In short: Scenic run, sausage sarnies, beer, quiz = excellent! In full: This was the second Woodman 5 (mile) race, after last year's torrential opener (missed it, darn!). New start, new course. Entry was easy and cheap, at the Woodman Pub (plenty of parking). The course is looping, around some of the most tucked-away parts of Ashtead Common and John Baker, the organiser, seems to have found all the 'hills.' The last mile is an excellent downhill and then flat, so you can finally let loose. Very friendly atmosphere, with enthusiastic local girl guides helping at the water stations. Then, we all went back to the Woodman pub for sausage sarnies, beer and a pub quiz. Now that's what I call a race: it was a really great night out! Date of review: June 18, 2015
In short: Excellent but never gets easier! In full: The team from Events to Live/Run to Live have done it again: This is a very well-organised and characterful race with plenty of interest for runners of all abilities. The hall where we collected our numbers was satisfyingly packed with runners before the race, with the air thick with a gloriously redolent fug of excitement, anticipation, nerves and Deep Heat. Breath in deep and enjoy! The course itself is always challenging with a couple of 'little' hills to remind you of the beers you have drunk in the last week or last night's pie, but then there are the pell-mell downhills to make you feel like an Olympian again. The last kilometer has some big puddles (not so big this year but still big enough to trip-up one spectacularly muddy lady) which you can use to wash off the mud from the rest of the course. Alternatively, after the finish, you can queue up with the other hardened runners to wash off the mud with water from a freezing cold hose pipe: Alf Tupper would be proud. All-in-all, pats on the back all round! Date of review: February 1, 2015
In short: Fantastic race - country running In full: Pre-race organisation is excellent, and parking on the day is very easy. Quick registration and plenty of toilets. Nice start area and lots of atmosphere at the start. The course is mostly shady, which was very welcome today. There was a lot of banter out on the course and the marshals and water stations were notably excellent. The course marking was perfect. The finish area was great with great t-shirt, lots of fresh fruit (delicious!) and a bottle of Badger beer - how apt.
One unwelcome occurrence (not the organisers' fault - far from it) were other runners wearing MP3s/iPads and actually playing music as they ran along - not using headphones - so that everyone has to listen to it. This is just downright anti-social.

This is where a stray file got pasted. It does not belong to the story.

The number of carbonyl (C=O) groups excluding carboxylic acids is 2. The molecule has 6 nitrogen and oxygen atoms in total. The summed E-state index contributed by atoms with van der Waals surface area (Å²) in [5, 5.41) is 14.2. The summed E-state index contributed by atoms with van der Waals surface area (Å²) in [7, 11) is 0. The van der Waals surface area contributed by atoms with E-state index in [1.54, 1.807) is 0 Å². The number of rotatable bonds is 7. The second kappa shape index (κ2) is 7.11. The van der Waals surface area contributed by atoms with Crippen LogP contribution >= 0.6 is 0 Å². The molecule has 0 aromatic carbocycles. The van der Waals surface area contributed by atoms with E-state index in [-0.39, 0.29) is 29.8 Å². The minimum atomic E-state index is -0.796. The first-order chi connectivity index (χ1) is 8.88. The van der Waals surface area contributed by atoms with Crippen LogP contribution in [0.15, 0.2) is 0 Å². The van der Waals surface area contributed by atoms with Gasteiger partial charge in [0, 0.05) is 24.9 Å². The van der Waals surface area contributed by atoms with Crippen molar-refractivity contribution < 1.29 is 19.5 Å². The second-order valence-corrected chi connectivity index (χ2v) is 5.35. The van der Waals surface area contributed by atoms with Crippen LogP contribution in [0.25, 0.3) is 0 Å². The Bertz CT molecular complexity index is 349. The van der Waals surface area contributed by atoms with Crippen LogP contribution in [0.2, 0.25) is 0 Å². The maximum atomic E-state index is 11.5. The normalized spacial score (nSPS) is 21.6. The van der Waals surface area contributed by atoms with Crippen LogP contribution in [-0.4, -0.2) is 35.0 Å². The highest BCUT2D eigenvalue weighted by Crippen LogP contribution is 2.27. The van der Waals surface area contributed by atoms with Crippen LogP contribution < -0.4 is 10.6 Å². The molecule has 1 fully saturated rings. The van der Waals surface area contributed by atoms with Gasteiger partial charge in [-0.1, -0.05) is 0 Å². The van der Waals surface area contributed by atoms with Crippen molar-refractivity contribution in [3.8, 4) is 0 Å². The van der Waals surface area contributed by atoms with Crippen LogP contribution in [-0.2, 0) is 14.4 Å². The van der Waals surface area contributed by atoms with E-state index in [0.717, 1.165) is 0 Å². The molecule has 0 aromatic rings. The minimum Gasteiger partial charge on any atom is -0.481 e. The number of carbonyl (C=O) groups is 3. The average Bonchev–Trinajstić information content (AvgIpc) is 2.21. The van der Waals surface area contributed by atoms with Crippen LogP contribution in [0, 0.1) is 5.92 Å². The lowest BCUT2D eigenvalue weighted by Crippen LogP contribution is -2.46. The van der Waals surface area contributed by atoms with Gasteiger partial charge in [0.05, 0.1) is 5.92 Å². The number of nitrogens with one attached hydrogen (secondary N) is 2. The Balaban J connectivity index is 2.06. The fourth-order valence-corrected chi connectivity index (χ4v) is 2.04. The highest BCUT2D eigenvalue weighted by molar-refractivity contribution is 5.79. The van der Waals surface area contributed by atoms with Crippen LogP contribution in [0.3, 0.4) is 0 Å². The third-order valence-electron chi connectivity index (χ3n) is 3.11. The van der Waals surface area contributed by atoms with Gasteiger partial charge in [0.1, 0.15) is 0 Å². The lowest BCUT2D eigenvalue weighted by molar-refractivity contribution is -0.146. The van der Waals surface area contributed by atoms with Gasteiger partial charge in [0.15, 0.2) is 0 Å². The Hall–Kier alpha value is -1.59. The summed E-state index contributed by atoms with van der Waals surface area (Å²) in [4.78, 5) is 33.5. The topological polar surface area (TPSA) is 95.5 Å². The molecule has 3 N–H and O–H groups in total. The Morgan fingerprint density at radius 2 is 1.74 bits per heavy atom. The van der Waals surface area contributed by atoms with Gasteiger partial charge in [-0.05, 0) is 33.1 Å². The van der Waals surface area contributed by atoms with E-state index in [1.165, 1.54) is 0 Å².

Please comment (agree/disagree?) over on the Forum thread at http://www.runnersworld.co.uk/forum/general-running/anti-social-music-broadcasting-runners/278192.html
Other than that unwelcome development (again, not the organisers' fault), the Surrey Badger is one of the best races in the UK - no doubt about it! Another triumph from Alan, Nicky and the excellent helpers and marshals from Events to Live. Roll on the Bacchus! Date of review: July 13, 2014
In short: Great race - hillier than you expect! In full: The Vale Gallop takes in tracks and field margins on private land and affords nice views of the North Downs. Organisation is excellent and course marking very good. It was a dry one this year - trainers would have sufficed, but trail shoes were okay. Add 10-15% to your road 10k time - it is that hilly. A very good local-ish race, with some fast runners at the front (the winner did it in around 38:30 - not too shabby on this course). Recommended! Date of review: March 9, 2014
In short: Britain's best race? Definitely In full: Everything about the race is perfect: Loads of parking, easy registration, great atmosphere at the start, chip timing, the most wonderfully scenic, spectacular, interesting, and challenging course, loads of well-stocked water stations with water, squash, food and wine (champagne at the last one!), 160 course marshals (!), accurate mile markers and good course marking, great cameraderie from other runners, funny fancy-dressers (good effort you guys and gals!), a handshake from the race director at the end, a great medal and tech t-shirt, loads of delicious fresh fruit and then a free hog-roast and glass of wine or bottle of beer. The results were up before I left, and will be up on t'Internet as well, along with photos. Perfect all round. Definitely Britain's best race (and would have been last year as well, but for the lack of a single vote!). I was well chuffed with 11th place in 1:35:40 (11 minutes quicker than last years 30°C edition). This year's winner did it in 1:21 - Gary Best, Dorking and Mole Valley AC - yay! I did hear people saying that they had got a PB on the course, so it's definitely possible. Sell your granny to get a place next year! Date of review: September 8, 2013